Locke Lord QuickStudy: Does the Recent Fifth Circuit En Banc Opinion Revitalize Class Actions?

October 14, 2016
The Fifth Circuit recently reversed a published panel opinion (805 F.3d 145) and affirmed a trial court’s certification of a class of individuals who paid money to become sales representatives in what is alleged to be a pyramid scheme. The case is Torres v. S.G.E. Management, LLC, ___ F.3d ___, No. 14–20128, 2016 WL 5746309 (5th Cir. Sept. 30, 2016) (en banc).

The court’s treatment of the issue of individual reliance by each class member is noteworthy. A class action cannot be certified if individual issues predominate over common issues. Questions of individual reliance often defeat certification. In Torres, however, the court used the principle that individual reliance is not an element of a RICO claim based on mail or wire fraud to find there were no individual issues that precluded certification. The court held the relevant legal inquiry is causation not reliance—whether the alleged RICO violation lead directly to plaintiffs’ injuries. The court found Rule 23’s predominance requirement satisfied on the basis of a common causation issue

In his dissent, Judge Jolly summarized the majority opinion succinctly:

The majority concludes that the plaintiffs do not need to make any showing of reliance to establish proximate cause under RICO. Citing the Supreme Court’s decision in Bridge v. Phoenix Bond & Indemnity Co., 553 U.S. 639 (2008), and this circuit’s recent decision in Allstate Insurance Co. v. Plambeck, 802 F.3d 665 (5th Cir. 2015), the majority opinion holds that the plaintiffs have satisfied Rule 23’s predominance requirement for RICO proximate cause simply because the plaintiffs have made a sufficient showing that Ignite is an illegal pyramid scheme, and that they lost money by investing. The majority thus asserts that the plaintiffs do not need to show that the defendants made any false representation upon which the plaintiffs relied to make their losing investment.

The court approved of two theories under which causation could be proved by common facts, both of which were linked to common proof that one of the defendant entities (Ignite) was a pyramid scheme and not legitimate multi-level marketing company.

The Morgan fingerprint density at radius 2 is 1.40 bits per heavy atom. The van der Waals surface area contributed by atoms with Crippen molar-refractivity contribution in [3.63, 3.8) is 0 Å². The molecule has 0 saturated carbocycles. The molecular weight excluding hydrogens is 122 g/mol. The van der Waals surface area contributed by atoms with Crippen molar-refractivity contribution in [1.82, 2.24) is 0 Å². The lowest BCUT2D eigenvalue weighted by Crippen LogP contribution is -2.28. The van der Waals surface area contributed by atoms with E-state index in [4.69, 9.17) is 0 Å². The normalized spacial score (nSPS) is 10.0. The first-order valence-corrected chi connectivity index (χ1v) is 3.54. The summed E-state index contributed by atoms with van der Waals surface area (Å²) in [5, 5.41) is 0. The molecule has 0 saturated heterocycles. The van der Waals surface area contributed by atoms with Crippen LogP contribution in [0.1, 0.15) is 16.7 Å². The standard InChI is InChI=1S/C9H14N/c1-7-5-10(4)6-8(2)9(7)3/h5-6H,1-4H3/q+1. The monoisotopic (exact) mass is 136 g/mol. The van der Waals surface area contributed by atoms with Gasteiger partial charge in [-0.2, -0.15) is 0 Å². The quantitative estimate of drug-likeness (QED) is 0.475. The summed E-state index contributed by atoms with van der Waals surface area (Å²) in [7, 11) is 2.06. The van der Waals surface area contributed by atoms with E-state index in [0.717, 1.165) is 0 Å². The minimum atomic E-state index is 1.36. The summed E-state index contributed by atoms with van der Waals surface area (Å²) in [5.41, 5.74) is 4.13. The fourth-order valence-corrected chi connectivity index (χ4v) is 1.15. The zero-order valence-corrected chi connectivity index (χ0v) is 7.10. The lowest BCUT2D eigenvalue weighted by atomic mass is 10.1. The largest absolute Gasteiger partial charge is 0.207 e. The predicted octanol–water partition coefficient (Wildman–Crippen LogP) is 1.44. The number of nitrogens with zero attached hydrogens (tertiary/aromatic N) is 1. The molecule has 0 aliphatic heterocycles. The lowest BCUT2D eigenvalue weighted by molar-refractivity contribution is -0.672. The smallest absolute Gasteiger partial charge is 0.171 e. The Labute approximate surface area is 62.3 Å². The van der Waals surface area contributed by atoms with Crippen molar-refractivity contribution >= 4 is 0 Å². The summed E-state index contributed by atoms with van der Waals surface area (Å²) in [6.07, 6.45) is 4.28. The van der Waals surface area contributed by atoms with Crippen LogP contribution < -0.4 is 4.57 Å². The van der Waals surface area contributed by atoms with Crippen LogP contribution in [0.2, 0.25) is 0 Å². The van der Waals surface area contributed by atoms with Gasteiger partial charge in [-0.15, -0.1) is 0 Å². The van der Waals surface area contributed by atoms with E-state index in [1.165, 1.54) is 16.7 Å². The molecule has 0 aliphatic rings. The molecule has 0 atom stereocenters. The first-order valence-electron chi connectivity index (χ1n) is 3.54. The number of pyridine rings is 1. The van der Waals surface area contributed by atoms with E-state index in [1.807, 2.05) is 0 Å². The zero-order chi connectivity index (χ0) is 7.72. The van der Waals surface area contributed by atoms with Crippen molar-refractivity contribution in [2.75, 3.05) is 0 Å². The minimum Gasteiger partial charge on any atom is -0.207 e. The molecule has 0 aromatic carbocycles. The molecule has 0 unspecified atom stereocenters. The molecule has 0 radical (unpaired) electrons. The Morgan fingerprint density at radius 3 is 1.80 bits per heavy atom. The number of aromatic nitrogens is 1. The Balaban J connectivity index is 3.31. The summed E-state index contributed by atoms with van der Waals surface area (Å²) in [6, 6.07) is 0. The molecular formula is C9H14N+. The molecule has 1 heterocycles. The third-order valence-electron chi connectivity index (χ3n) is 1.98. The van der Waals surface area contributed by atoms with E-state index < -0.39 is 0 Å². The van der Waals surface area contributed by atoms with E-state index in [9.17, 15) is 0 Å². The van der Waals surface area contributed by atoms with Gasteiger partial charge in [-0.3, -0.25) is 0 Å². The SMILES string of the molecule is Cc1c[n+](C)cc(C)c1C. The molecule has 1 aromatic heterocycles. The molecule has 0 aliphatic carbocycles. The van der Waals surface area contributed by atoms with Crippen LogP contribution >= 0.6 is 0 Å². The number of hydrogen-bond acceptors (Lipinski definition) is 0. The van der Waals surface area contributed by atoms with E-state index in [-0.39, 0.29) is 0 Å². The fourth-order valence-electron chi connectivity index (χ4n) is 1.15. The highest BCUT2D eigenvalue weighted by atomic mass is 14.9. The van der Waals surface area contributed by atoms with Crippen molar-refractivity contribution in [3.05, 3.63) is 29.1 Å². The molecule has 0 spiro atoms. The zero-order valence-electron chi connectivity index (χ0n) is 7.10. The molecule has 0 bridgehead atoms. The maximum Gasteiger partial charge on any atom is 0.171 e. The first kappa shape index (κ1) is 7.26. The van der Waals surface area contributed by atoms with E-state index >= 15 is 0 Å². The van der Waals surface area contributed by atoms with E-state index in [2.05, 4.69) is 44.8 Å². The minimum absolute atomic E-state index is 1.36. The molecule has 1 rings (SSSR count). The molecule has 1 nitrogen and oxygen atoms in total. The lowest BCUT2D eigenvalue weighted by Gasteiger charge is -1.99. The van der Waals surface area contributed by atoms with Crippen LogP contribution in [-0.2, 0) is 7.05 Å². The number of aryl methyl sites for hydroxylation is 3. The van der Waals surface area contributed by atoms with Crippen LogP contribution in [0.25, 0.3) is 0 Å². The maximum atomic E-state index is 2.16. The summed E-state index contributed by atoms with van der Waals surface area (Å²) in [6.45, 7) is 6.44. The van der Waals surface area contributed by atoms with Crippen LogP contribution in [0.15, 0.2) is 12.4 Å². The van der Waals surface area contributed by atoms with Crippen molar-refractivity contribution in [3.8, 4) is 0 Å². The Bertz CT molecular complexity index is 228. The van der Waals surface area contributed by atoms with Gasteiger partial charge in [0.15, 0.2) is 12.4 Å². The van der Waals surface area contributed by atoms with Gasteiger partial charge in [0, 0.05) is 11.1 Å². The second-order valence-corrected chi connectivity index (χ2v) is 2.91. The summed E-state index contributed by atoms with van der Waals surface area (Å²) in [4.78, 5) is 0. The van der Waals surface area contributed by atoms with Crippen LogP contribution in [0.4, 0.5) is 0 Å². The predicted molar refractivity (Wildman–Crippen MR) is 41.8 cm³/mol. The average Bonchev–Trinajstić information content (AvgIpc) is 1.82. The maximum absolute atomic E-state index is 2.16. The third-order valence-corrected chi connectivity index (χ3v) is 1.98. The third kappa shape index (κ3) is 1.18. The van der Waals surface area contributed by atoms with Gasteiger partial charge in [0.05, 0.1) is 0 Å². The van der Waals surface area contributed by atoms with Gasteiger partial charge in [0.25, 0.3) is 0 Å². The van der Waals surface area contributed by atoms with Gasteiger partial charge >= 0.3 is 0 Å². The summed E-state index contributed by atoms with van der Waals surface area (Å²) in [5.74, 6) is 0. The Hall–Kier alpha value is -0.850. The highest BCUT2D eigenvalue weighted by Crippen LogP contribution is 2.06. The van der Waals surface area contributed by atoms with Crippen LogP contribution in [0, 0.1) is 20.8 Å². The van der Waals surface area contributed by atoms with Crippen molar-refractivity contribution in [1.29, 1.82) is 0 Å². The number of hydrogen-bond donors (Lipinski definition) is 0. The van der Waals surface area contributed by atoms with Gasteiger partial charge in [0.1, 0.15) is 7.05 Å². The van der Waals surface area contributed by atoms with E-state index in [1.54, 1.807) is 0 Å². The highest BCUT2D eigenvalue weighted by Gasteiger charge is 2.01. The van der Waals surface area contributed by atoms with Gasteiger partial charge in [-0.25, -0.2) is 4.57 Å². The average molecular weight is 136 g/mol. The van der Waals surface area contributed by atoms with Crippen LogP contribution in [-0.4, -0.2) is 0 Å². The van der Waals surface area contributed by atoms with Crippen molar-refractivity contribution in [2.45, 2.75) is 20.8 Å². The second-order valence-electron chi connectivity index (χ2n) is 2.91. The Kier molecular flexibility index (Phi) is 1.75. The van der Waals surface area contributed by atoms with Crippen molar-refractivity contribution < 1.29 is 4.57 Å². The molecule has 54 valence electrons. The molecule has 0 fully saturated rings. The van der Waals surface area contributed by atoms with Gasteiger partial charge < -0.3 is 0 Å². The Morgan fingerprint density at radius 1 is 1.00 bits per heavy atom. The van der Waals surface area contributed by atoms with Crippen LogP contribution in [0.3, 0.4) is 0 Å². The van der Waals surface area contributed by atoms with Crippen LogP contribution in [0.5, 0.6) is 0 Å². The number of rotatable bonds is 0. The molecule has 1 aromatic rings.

First, the court held that RICO claims predicated on mail or wire fraud (unlike most common law fraud claims) do not require proof of first-party reliance. Rather, a plaintiff need only show losses caused “by reason of” the defendants’ operation of a fraudulent scheme. The court concluded that because pyramid schemes are per se mail fraud, one who participates in a pyramid scheme can be harmed “by reason of” the fraud regardless whether he or she relied on a misrepresentation about the scheme.

Second, the court held “[a] jury may reasonably infer that, in deciding to pay to become [a sales rep], the Plaintiffs relied on Ignite’s implicit representation that it is a legal multi-level marketing program, when it is in fact a fraudulent pyramid scheme.”

Plaintiffs seeking to certify a class will certainly use this opinion to argue that individual reliance is no longer a significant tool to avoid certification, at least where there are common misrepresentations upon which reliance may be inferred or there is a claimed per se violation of a statute. Such efforts are likely to be seen wherever a party can argue a presumption of reliance should arise based on common misrepresentations to the entire class or where the defendant entity is alleged to be engaged in conduct other than its stated purpose. We can expect more RICO suits and more class actions.

A number of arguments can be made to combat such efforts.
  • Parties can offer proof of individual issues that undercut any presumption of reliance or causation based on common misrepresentations. The majority was clear: “Had the Defendants presented evidence that could rebut the Plaintiffs’ common inference of reliance on an individualized basis, we and the district court might have concluded that individual issues of reliance would predominate at trial.”
  • Parties can argue that the opinion is limited by its facts to cases involving pyramid schemes. 
  • Parties can argue that the opinion has no bearing where the underlying substantive claim is not a RICO violation based on mail or wire fraud.
  • Parties can rely on language in the majority opinion that acknowledges that inferred reliance is not always appropriate. 

While there are clear tools to combat certification after Torres, there is certainly reason to wonder whether the class certification winds have changed at the Fifth Circuit.